Germany declared war on the U.S. in 1941. Without any war, but in the sweetest peace, the dictatorship of China can convert its entire economy into a new giant Manhattan Project, developing new super weapons.

Of much help in the Manhattan Project were European scientists, who had fled from anti-Semitism to the U.S. China has a powerful technological and scientific ally: Putin's Russia.

Given amicable relations of China with Western countries, the dictatorship of China can entice important Western scientists by paying them fabulous salaries — unheard of in the West — for any scientists (in contrast to television hosts).

To act "as in war," the West needs to face a specific military danger (like Hitler's invasions in 1939 and 1940). The dictatorship of China can behave economically "as in war," while exchanging the sweetest of smiles with Western statesmen and keeping up trade so profitable to the West, since those Chinese producing goods on sale in the West are often economically no better off than slaves.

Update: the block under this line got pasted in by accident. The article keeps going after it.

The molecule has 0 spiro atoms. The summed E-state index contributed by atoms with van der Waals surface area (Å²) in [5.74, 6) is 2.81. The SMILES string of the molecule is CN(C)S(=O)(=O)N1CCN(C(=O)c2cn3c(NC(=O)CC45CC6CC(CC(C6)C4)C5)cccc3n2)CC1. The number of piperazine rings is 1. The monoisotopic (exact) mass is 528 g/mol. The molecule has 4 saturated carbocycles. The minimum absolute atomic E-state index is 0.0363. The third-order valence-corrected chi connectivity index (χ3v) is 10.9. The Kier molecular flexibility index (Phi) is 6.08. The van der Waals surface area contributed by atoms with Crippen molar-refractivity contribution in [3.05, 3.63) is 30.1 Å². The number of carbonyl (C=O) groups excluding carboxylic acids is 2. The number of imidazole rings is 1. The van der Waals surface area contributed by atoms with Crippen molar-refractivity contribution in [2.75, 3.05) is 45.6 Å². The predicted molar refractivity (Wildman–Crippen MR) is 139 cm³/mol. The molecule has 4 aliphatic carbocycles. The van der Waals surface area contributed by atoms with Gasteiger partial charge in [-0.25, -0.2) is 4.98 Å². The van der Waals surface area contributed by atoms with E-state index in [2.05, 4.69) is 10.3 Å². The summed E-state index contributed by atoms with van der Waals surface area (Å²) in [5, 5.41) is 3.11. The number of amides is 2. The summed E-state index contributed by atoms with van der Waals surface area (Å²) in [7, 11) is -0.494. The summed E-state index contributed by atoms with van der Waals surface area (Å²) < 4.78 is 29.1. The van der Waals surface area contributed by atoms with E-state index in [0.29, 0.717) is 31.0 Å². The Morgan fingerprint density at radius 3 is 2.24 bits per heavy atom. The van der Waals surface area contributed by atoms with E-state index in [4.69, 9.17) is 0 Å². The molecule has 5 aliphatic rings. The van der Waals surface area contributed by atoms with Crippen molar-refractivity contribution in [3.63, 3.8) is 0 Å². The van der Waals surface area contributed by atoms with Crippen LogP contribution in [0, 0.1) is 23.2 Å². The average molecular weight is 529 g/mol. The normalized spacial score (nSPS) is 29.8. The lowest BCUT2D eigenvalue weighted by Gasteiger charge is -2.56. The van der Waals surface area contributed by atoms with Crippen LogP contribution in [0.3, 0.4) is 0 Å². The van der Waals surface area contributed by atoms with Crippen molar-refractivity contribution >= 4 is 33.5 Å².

With the West gone as an independent realm of liberty, the China dictators will have no need to fear another drive for liberty at Tiananmen — the Heavenly Peace Gate, or to fear the fall of the dictatorship, as in Russia two years later.

You can e-mail me at navlev@cloud9.net.

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For thousands of years, in many countries, the legitimacy of power and its succession was hereditary: The ruler's eldest son (or daughter) inherited it. An unrelated ruler would face execution as an imposter or pretender. Later rulers were elected. Stalin introduced...
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Thursday, 16 August 2007 12:00 AM